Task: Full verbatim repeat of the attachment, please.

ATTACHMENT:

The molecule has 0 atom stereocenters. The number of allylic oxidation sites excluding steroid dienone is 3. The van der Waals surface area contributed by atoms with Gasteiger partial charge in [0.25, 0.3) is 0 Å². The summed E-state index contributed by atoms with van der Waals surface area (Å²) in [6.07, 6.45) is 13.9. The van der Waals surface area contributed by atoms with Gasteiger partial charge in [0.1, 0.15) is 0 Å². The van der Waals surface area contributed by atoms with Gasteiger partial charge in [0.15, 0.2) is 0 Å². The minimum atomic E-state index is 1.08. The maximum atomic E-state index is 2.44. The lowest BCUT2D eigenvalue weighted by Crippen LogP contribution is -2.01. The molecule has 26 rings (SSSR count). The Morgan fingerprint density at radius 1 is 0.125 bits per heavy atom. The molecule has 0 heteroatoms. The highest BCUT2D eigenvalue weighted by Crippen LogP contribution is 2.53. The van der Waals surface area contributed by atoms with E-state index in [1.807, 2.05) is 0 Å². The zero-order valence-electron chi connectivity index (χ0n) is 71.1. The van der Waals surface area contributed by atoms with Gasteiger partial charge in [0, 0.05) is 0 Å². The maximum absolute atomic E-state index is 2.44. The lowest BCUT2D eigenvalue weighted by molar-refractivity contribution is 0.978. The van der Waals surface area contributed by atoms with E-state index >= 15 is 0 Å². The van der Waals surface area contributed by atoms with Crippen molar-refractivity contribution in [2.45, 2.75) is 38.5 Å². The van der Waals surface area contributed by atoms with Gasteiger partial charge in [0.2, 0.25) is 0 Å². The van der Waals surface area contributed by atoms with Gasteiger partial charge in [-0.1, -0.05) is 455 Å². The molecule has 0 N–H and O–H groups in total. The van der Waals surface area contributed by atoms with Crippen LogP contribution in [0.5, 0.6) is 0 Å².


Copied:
The molecule has 0 atom stereocenters. The number of allylic oxidation sites excluding steroid dienone is 3. The van der Waals surface area contributed by atoms with Gasteiger partial charge in [0.25, 0.3) is 0 Å². The summed E-state index contributed by atoms with van der Waals surface area (Å²) in [6.07, 6.45) is 13.9. The van der Waals surface area contributed by atoms with Gasteiger partial charge in [0.1, 0.15) is 0 Å². The van der Waals surface area contributed by atoms with Gasteiger partial charge in [0.15, 0.2) is 0 Å². The minimum atomic E-state index is 1.08. The maximum atomic E-state index is 2.44. The lowest BCUT2D eigenvalue weighted by Crippen LogP contribution is -2.01. The molecule has 26 rings (SSSR count). The Morgan fingerprint density at radius 1 is 0.125 bits per heavy atom. The molecule has 0 heteroatoms. The highest BCUT2D eigenvalue weighted by Crippen LogP contribution is 2.53. The van der Waals surface area contributed by atoms with E-state index in [1.807, 2.05) is 0 Å². The zero-order valence-electron chi connectivity index (χ0n) is 71.1. The van der Waals surface area contributed by atoms with Gasteiger partial charge in [0, 0.05) is 0 Å². The maximum absolute atomic E-state index is 2.44. The lowest BCUT2D eigenvalue weighted by molar-refractivity contribution is 0.978. The van der Waals surface area contributed by atoms with E-state index >= 15 is 0 Å². The van der Waals surface area contributed by atoms with Crippen molar-refractivity contribution in [2.45, 2.75) is 38.5 Å². The van der Waals surface area contributed by atoms with Gasteiger partial charge in [0.2, 0.25) is 0 Å². The van der Waals surface area contributed by atoms with Gasteiger partial charge in [-0.1, -0.05) is 455 Å². The molecule has 0 N–H and O–H groups in total. The van der Waals surface area contributed by atoms with Crippen LogP contribution in [0.5, 0.6) is 0 Å².